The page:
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Arkansas Leadership & COVID-19 

Leading during a crisis is a reality for any leader. Whether it’s a global, national, state-wide, local, or an internal crisis within your company or organization, you, as a leader, are going to deal with leading during and through a crisis.  The Community, Professional and Economic Development Unit offers tips and strategies for leaders helping others navigate the uncertainity of COVID-19.

Leading Through Crisis 

Communicate 

Make time to communicate – during a crisis you will likely communicate more often with those you lead. Make time to adequately communicate at an increased rate.

Use credible sources – use state or federal recommendations and guidelines, seek legal counsel, or advice from a trusted source. Seek credible information.

Leverage multiple communication channels – use all modes of communication to relay your messages and updates. Using different modalities will ensure that you reach every person involved.

Cultivate Spaces of Care

Care for those you lead – information is power and it’s easy to minimize concerns of others when you hold all the information. Be transparent as much as possible to reduce emotional distress and fear caused by the unknown and provide procedural guidance on how to move forward.

Self-care for yourself – in order to serve those you lead, you need to be healthy. Try to get good nights sleep, eat nutritious foods, get some physical activity, and talk to friends and family members about topics unrelated to the crisis you are facing.

Keep in mind – stress for those you lead and yourself can have physiological effects that can impact your long-term health well after the crisis is over. Try to mitigate these stressors.

Act Decisively

Be proactive – even if the crisis is fluid, you need to act in a timely manner with decisiveness.

Set the tone – as the leader, you set the tone for how those you lead reacts to the crisis. If you are positive and proactive others will be too. If you are negative and scared, you’re likely to paralyze any action or cause a mass exodus. Lead by example in the way you want others approach the crisis.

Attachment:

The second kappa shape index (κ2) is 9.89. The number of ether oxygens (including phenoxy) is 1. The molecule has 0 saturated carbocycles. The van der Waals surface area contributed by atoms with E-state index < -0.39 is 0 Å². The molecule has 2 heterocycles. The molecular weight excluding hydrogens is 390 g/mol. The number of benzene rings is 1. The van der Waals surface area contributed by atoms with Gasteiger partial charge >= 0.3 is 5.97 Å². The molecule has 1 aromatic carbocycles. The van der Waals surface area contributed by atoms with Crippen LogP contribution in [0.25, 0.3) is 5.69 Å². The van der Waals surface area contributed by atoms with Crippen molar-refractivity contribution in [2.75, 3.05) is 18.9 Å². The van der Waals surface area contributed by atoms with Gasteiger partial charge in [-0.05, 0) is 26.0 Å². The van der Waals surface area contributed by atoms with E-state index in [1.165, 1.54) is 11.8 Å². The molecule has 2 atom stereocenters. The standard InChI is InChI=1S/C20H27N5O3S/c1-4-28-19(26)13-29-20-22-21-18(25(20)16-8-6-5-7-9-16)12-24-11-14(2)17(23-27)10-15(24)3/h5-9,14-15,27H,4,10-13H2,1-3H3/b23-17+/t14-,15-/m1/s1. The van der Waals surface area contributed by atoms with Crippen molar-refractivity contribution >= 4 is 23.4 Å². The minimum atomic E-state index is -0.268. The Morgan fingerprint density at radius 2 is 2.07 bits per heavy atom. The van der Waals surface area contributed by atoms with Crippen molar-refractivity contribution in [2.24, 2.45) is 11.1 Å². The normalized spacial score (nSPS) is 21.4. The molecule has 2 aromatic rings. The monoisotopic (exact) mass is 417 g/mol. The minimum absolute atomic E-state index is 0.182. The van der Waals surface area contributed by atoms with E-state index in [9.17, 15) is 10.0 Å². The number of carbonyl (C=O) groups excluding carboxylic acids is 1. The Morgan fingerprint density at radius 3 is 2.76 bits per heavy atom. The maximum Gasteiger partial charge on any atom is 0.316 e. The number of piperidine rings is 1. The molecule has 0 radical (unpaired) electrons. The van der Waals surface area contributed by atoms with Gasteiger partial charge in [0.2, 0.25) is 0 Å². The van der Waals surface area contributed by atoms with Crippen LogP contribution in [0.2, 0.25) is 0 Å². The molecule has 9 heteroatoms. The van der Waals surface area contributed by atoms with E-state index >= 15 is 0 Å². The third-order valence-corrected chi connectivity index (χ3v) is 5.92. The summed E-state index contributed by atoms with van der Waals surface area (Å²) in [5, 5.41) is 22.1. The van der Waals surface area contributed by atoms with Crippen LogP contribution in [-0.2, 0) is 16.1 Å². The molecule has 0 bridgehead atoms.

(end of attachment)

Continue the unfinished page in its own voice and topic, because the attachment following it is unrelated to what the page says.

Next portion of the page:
Take responsibility – even if you did not create the crisis, wasting time blaming those who did wastes time and energy needed to address the crisis at hand.

Look to the Future 

Don’t revert to management – it’s easy during a crisis to revert to the comfortable day-to-day management.  Continue to trust those you’ve assigned responsibilities.

Plan for the future – in the future you may need to commit resources to mitigate or allow for impacts similar to your current crisis. These resources could be structural, technological, financial, or others. There may even by organizational, cultural, or societal changes as a result of your current crisis. Keeping a pulse on these changes can impact future planning and even reveal new opportunities.

Keep an eye on the mission and vision – the crisis will take up a majority of your time, but don’t lose sight of your organizations mission and vision. Continue to make plans for the future, even if they are amended in anticipation of long-term effects of the crisis.

With any crisis there will be loss, but it can also be a time to shake things up and set into motion long-term positive change. Leaders are encouraged to communicate with those they lead, practice self-care, act decisively, and embrace the crisis as an opportunity for positive change to get those they lead through a crisis.

Find more at COVID-19 resources from the University of Arkansas System Division of Agriculture.Leadership Infographic

 

 

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